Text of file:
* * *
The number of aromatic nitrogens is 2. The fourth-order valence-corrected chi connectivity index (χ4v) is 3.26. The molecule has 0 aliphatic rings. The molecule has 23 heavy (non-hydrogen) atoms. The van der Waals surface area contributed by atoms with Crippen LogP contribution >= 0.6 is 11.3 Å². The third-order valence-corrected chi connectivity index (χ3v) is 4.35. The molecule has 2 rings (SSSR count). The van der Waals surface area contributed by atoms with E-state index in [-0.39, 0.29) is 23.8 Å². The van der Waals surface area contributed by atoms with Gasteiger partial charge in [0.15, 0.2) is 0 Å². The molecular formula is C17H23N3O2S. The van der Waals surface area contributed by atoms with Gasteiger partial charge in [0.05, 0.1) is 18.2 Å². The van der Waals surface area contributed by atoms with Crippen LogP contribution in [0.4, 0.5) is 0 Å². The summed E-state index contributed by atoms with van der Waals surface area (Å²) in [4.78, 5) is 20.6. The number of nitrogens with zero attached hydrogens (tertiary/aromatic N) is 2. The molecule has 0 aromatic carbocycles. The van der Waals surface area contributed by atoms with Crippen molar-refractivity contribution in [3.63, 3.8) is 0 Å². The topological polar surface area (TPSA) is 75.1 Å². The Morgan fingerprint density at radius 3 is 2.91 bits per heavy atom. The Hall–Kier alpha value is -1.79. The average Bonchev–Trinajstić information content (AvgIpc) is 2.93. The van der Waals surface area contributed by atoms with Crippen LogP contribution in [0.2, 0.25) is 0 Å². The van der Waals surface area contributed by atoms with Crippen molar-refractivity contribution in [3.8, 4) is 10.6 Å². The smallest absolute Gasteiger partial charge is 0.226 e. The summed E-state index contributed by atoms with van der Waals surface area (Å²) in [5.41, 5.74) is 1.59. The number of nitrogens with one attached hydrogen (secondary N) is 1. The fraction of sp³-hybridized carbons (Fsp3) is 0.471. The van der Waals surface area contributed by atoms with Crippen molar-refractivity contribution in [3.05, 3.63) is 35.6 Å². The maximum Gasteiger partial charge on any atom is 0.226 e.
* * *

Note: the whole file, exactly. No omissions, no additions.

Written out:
The number of aromatic nitrogens is 2. The fourth-order valence-corrected chi connectivity index (χ4v) is 3.26. The molecule has 0 aliphatic rings. The molecule has 23 heavy (non-hydrogen) atoms. The van der Waals surface area contributed by atoms with Crippen LogP contribution >= 0.6 is 11.3 Å². The third-order valence-corrected chi connectivity index (χ3v) is 4.35. The molecule has 2 rings (SSSR count). The van der Waals surface area contributed by atoms with E-state index in [-0.39, 0.29) is 23.8 Å². The van der Waals surface area contributed by atoms with Gasteiger partial charge in [0.15, 0.2) is 0 Å². The molecular formula is C17H23N3O2S. The van der Waals surface area contributed by atoms with Gasteiger partial charge in [0.05, 0.1) is 18.2 Å². The van der Waals surface area contributed by atoms with Crippen LogP contribution in [0.4, 0.5) is 0 Å². The summed E-state index contributed by atoms with van der Waals surface area (Å²) in [4.78, 5) is 20.6. The number of nitrogens with zero attached hydrogens (tertiary/aromatic N) is 2. The molecule has 0 aromatic carbocycles. The van der Waals surface area contributed by atoms with Crippen molar-refractivity contribution in [3.63, 3.8) is 0 Å². The topological polar surface area (TPSA) is 75.1 Å². The Morgan fingerprint density at radius 3 is 2.91 bits per heavy atom. The Hall–Kier alpha value is -1.79. The average Bonchev–Trinajstić information content (AvgIpc) is 2.93. The van der Waals surface area contributed by atoms with Crippen LogP contribution in [0.2, 0.25) is 0 Å². The van der Waals surface area contributed by atoms with Crippen molar-refractivity contribution in [3.8, 4) is 10.6 Å². The smallest absolute Gasteiger partial charge is 0.226 e. The summed E-state index contributed by atoms with van der Waals surface area (Å²) in [5.41, 5.74) is 1.59. The number of nitrogens with one attached hydrogen (secondary N) is 1. The fraction of sp³-hybridized carbons (Fsp3) is 0.471. The van der Waals surface area contributed by atoms with Crippen molar-refractivity contribution in [3.05, 3.63) is 35.6 Å². The maximum Gasteiger partial charge on any atom is 0.226 e.